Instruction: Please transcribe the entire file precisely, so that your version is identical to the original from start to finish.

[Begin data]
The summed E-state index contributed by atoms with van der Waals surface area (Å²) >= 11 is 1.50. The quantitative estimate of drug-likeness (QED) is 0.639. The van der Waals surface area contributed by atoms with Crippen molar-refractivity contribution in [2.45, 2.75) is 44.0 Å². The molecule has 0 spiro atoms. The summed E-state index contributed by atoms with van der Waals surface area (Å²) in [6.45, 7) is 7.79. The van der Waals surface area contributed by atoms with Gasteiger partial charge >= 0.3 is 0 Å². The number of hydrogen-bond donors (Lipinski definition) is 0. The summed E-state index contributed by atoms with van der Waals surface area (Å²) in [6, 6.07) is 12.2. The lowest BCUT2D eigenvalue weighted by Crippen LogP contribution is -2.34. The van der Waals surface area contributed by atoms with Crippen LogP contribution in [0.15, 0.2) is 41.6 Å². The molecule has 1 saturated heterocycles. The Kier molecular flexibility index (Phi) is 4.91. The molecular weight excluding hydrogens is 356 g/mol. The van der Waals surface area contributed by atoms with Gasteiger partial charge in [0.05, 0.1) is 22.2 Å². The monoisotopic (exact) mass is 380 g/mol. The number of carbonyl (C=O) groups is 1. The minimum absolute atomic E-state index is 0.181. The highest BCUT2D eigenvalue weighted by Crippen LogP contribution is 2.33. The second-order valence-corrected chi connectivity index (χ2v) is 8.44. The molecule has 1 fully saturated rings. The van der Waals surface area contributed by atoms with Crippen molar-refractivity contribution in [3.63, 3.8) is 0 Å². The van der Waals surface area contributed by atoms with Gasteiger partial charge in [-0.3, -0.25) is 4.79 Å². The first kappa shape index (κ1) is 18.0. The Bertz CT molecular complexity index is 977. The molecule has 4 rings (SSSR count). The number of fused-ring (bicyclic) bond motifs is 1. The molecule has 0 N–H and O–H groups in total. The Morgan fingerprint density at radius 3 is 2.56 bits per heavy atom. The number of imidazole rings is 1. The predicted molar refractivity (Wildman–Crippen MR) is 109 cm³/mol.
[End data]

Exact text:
The summed E-state index contributed by atoms with van der Waals surface area (Å²) >= 11 is 1.50. The quantitative estimate of drug-likeness (QED) is 0.639. The van der Waals surface area contributed by atoms with Crippen molar-refractivity contribution in [2.45, 2.75) is 44.0 Å². The molecule has 0 spiro atoms. The summed E-state index contributed by atoms with van der Waals surface area (Å²) in [6.45, 7) is 7.79. The van der Waals surface area contributed by atoms with Gasteiger partial charge >= 0.3 is 0 Å². The number of hydrogen-bond donors (Lipinski definition) is 0. The summed E-state index contributed by atoms with van der Waals surface area (Å²) in [6, 6.07) is 12.2. The lowest BCUT2D eigenvalue weighted by Crippen LogP contribution is -2.34. The van der Waals surface area contributed by atoms with Crippen LogP contribution in [0.15, 0.2) is 41.6 Å². The molecule has 1 saturated heterocycles. The Kier molecular flexibility index (Phi) is 4.91. The molecular weight excluding hydrogens is 356 g/mol. The van der Waals surface area contributed by atoms with Gasteiger partial charge in [0.05, 0.1) is 22.2 Å². The monoisotopic (exact) mass is 380 g/mol. The number of carbonyl (C=O) groups is 1. The minimum absolute atomic E-state index is 0.181. The highest BCUT2D eigenvalue weighted by Crippen LogP contribution is 2.33. The second-order valence-corrected chi connectivity index (χ2v) is 8.44. The molecule has 1 fully saturated rings. The van der Waals surface area contributed by atoms with Crippen molar-refractivity contribution in [3.63, 3.8) is 0 Å². The van der Waals surface area contributed by atoms with Gasteiger partial charge in [-0.3, -0.25) is 4.79 Å². The first kappa shape index (κ1) is 18.0. The Bertz CT molecular complexity index is 977. The molecule has 4 rings (SSSR count). The number of fused-ring (bicyclic) bond motifs is 1. The molecule has 0 N–H and O–H groups in total. The Morgan fingerprint density at radius 3 is 2.56 bits per heavy atom. The number of imidazole rings is 1. The predicted molar refractivity (Wildman–Crippen MR) is 109 cm³/mol.